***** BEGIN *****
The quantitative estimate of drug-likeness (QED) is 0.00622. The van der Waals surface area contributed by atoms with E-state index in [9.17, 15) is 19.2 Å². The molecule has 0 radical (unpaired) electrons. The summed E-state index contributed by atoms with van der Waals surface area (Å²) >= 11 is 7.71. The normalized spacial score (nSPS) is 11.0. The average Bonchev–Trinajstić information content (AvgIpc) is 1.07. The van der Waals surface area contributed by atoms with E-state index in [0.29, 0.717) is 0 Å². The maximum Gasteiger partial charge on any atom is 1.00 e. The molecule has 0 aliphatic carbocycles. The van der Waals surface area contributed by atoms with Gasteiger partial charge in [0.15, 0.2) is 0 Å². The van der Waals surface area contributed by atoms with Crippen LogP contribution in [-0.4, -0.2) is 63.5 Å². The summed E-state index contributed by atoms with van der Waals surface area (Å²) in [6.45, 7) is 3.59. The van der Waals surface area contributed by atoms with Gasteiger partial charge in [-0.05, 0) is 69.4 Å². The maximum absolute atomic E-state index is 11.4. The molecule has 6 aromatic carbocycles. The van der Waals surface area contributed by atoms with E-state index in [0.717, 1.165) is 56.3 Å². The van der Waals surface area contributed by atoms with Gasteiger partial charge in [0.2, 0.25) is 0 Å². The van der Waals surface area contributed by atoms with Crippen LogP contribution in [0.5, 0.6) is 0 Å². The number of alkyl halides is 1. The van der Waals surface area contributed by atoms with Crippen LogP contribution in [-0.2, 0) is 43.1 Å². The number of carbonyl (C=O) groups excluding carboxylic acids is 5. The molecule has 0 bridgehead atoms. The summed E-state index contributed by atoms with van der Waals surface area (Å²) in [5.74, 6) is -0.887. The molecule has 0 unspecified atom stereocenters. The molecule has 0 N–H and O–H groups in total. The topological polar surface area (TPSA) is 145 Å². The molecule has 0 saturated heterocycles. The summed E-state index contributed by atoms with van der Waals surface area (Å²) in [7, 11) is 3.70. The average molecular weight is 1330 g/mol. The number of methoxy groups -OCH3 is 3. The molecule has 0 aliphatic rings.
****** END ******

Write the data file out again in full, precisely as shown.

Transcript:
The quantitative estimate of drug-likeness (QED) is 0.00622. The van der Waals surface area contributed by atoms with E-state index in [9.17, 15) is 19.2 Å². The molecule has 0 radical (unpaired) electrons. The summed E-state index contributed by atoms with van der Waals surface area (Å²) >= 11 is 7.71. The normalized spacial score (nSPS) is 11.0. The average Bonchev–Trinajstić information content (AvgIpc) is 1.07. The van der Waals surface area contributed by atoms with E-state index in [0.29, 0.717) is 0 Å². The maximum Gasteiger partial charge on any atom is 1.00 e. The molecule has 0 aliphatic carbocycles. The van der Waals surface area contributed by atoms with Gasteiger partial charge in [0.15, 0.2) is 0 Å². The van der Waals surface area contributed by atoms with Crippen LogP contribution in [-0.4, -0.2) is 63.5 Å². The summed E-state index contributed by atoms with van der Waals surface area (Å²) in [6.45, 7) is 3.59. The van der Waals surface area contributed by atoms with Gasteiger partial charge in [-0.05, 0) is 69.4 Å². The maximum absolute atomic E-state index is 11.4. The molecule has 6 aromatic carbocycles. The van der Waals surface area contributed by atoms with E-state index in [0.717, 1.165) is 56.3 Å². The van der Waals surface area contributed by atoms with Gasteiger partial charge in [0.2, 0.25) is 0 Å². The van der Waals surface area contributed by atoms with Crippen LogP contribution in [0.5, 0.6) is 0 Å². The number of alkyl halides is 1. The van der Waals surface area contributed by atoms with Crippen LogP contribution in [-0.2, 0) is 43.1 Å². The number of carbonyl (C=O) groups excluding carboxylic acids is 5. The molecule has 0 bridgehead atoms. The summed E-state index contributed by atoms with van der Waals surface area (Å²) in [5.74, 6) is -0.887. The molecule has 0 unspecified atom stereocenters. The molecule has 0 N–H and O–H groups in total. The topological polar surface area (TPSA) is 145 Å². The molecule has 0 saturated heterocycles. The summed E-state index contributed by atoms with van der Waals surface area (Å²) in [7, 11) is 3.70. The average molecular weight is 1330 g/mol. The number of methoxy groups -OCH3 is 3. The molecule has 0 aliphatic rings.